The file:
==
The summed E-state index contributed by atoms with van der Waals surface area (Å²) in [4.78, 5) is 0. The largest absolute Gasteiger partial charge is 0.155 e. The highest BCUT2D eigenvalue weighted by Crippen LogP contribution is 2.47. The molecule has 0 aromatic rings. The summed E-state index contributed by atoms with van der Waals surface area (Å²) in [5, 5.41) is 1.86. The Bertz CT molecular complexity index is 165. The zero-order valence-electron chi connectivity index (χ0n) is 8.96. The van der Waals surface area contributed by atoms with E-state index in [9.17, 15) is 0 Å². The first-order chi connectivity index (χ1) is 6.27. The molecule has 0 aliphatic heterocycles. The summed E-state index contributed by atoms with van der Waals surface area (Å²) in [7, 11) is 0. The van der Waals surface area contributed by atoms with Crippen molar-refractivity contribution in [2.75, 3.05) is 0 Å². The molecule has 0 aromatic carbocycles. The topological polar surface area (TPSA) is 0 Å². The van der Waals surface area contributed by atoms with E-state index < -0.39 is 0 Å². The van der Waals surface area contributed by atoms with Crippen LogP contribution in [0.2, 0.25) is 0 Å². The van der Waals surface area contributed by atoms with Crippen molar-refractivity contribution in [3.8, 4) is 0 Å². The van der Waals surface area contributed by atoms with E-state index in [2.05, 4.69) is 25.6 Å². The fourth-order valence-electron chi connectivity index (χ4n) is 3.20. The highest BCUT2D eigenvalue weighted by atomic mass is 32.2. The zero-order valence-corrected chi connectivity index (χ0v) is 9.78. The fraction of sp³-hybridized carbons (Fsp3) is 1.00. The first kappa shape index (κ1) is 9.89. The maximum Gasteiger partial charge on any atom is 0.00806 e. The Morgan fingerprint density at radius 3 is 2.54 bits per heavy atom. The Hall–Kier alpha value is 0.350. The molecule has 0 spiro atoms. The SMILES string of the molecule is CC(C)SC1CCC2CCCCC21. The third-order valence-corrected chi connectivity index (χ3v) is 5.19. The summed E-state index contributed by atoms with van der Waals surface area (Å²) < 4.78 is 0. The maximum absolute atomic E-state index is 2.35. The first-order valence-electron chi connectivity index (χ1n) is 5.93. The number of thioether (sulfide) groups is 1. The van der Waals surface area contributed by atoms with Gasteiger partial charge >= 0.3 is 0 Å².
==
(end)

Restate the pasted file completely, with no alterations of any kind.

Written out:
The summed E-state index contributed by atoms with van der Waals surface area (Å²) in [4.78, 5) is 0. The largest absolute Gasteiger partial charge is 0.155 e. The highest BCUT2D eigenvalue weighted by Crippen LogP contribution is 2.47. The molecule has 0 aromatic rings. The summed E-state index contributed by atoms with van der Waals surface area (Å²) in [5, 5.41) is 1.86. The Bertz CT molecular complexity index is 165. The zero-order valence-electron chi connectivity index (χ0n) is 8.96. The van der Waals surface area contributed by atoms with E-state index in [9.17, 15) is 0 Å². The first-order chi connectivity index (χ1) is 6.27. The molecule has 0 aliphatic heterocycles. The summed E-state index contributed by atoms with van der Waals surface area (Å²) in [7, 11) is 0. The van der Waals surface area contributed by atoms with Crippen molar-refractivity contribution in [2.75, 3.05) is 0 Å². The molecule has 0 aromatic carbocycles. The topological polar surface area (TPSA) is 0 Å². The van der Waals surface area contributed by atoms with E-state index < -0.39 is 0 Å². The van der Waals surface area contributed by atoms with Crippen LogP contribution in [0.2, 0.25) is 0 Å². The van der Waals surface area contributed by atoms with Crippen molar-refractivity contribution in [3.8, 4) is 0 Å². The van der Waals surface area contributed by atoms with E-state index in [2.05, 4.69) is 25.6 Å². The fourth-order valence-electron chi connectivity index (χ4n) is 3.20. The highest BCUT2D eigenvalue weighted by atomic mass is 32.2. The zero-order valence-corrected chi connectivity index (χ0v) is 9.78. The fraction of sp³-hybridized carbons (Fsp3) is 1.00. The first kappa shape index (κ1) is 9.89. The maximum Gasteiger partial charge on any atom is 0.00806 e. The Morgan fingerprint density at radius 3 is 2.54 bits per heavy atom. The Hall–Kier alpha value is 0.350. The molecule has 0 spiro atoms. The SMILES string of the molecule is CC(C)SC1CCC2CCCCC21. The third-order valence-corrected chi connectivity index (χ3v) is 5.19. The summed E-state index contributed by atoms with van der Waals surface area (Å²) < 4.78 is 0. The maximum absolute atomic E-state index is 2.35. The first-order valence-electron chi connectivity index (χ1n) is 5.93. The number of thioether (sulfide) groups is 1. The van der Waals surface area contributed by atoms with Gasteiger partial charge >= 0.3 is 0 Å².